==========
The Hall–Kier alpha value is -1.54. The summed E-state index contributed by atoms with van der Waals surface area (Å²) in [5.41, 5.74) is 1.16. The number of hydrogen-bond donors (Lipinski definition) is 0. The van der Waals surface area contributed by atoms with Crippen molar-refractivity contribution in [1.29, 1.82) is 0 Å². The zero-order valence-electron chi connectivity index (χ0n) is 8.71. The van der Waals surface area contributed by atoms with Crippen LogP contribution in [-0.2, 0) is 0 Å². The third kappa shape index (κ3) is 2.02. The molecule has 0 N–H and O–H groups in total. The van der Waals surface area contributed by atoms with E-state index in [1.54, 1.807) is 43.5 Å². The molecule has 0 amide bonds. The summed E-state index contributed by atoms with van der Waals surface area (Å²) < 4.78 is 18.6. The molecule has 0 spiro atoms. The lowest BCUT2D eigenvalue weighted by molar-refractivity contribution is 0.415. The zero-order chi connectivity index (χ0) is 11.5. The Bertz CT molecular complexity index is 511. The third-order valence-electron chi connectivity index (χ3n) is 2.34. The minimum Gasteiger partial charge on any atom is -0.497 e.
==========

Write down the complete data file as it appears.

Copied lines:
The Hall–Kier alpha value is -1.54. The summed E-state index contributed by atoms with van der Waals surface area (Å²) in [5.41, 5.74) is 1.16. The number of hydrogen-bond donors (Lipinski definition) is 0. The van der Waals surface area contributed by atoms with Crippen molar-refractivity contribution in [1.29, 1.82) is 0 Å². The zero-order valence-electron chi connectivity index (χ0n) is 8.71. The van der Waals surface area contributed by atoms with Crippen LogP contribution in [-0.2, 0) is 0 Å². The third kappa shape index (κ3) is 2.02. The molecule has 0 N–H and O–H groups in total. The van der Waals surface area contributed by atoms with E-state index in [1.54, 1.807) is 43.5 Å². The molecule has 0 amide bonds. The summed E-state index contributed by atoms with van der Waals surface area (Å²) < 4.78 is 18.6. The molecule has 0 spiro atoms. The lowest BCUT2D eigenvalue weighted by molar-refractivity contribution is 0.415. The zero-order chi connectivity index (χ0) is 11.5. The Bertz CT molecular complexity index is 511. The third-order valence-electron chi connectivity index (χ3n) is 2.34. The minimum Gasteiger partial charge on any atom is -0.497 e.